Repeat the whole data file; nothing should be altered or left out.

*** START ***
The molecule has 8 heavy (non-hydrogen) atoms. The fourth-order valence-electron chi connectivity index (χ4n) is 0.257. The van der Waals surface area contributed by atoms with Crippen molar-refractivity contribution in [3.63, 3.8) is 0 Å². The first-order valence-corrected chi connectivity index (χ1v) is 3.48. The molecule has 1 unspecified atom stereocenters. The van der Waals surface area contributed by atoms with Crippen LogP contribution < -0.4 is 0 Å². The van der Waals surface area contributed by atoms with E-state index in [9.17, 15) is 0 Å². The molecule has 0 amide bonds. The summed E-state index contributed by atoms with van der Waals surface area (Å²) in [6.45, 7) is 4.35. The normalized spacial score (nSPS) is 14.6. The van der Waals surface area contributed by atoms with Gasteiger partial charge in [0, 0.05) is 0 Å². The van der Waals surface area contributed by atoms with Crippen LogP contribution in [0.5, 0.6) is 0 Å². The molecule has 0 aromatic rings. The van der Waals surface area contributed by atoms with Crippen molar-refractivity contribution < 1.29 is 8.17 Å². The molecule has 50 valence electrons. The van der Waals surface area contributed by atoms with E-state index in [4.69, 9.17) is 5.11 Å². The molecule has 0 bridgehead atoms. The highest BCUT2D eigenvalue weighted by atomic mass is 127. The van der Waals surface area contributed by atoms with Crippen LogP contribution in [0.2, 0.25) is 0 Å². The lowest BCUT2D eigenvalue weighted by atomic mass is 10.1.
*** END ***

The molecule has 8 heavy (non-hydrogen) atoms. The fourth-order valence-electron chi connectivity index (χ4n) is 0.257. The van der Waals surface area contributed by atoms with Crippen molar-refractivity contribution in [3.63, 3.8) is 0 Å². The first-order valence-corrected chi connectivity index (χ1v) is 3.48. The molecule has 1 unspecified atom stereocenters. The van der Waals surface area contributed by atoms with Crippen LogP contribution < -0.4 is 0 Å². The van der Waals surface area contributed by atoms with E-state index in [9.17, 15) is 0 Å². The molecule has 0 amide bonds. The summed E-state index contributed by atoms with van der Waals surface area (Å²) in [6.45, 7) is 4.35. The normalized spacial score (nSPS) is 14.6. The van der Waals surface area contributed by atoms with Gasteiger partial charge in [0, 0.05) is 0 Å². The van der Waals surface area contributed by atoms with Crippen LogP contribution in [0.5, 0.6) is 0 Å². The molecule has 0 aromatic rings. The van der Waals surface area contributed by atoms with Crippen molar-refractivity contribution < 1.29 is 8.17 Å². The molecule has 50 valence electrons. The van der Waals surface area contributed by atoms with E-state index in [4.69, 9.17) is 5.11 Å². The molecule has 0 bridgehead atoms. The highest BCUT2D eigenvalue weighted by atomic mass is 127. The van der Waals surface area contributed by atoms with Crippen LogP contribution in [0.2, 0.25) is 0 Å². The lowest BCUT2D eigenvalue weighted by atomic mass is 10.1.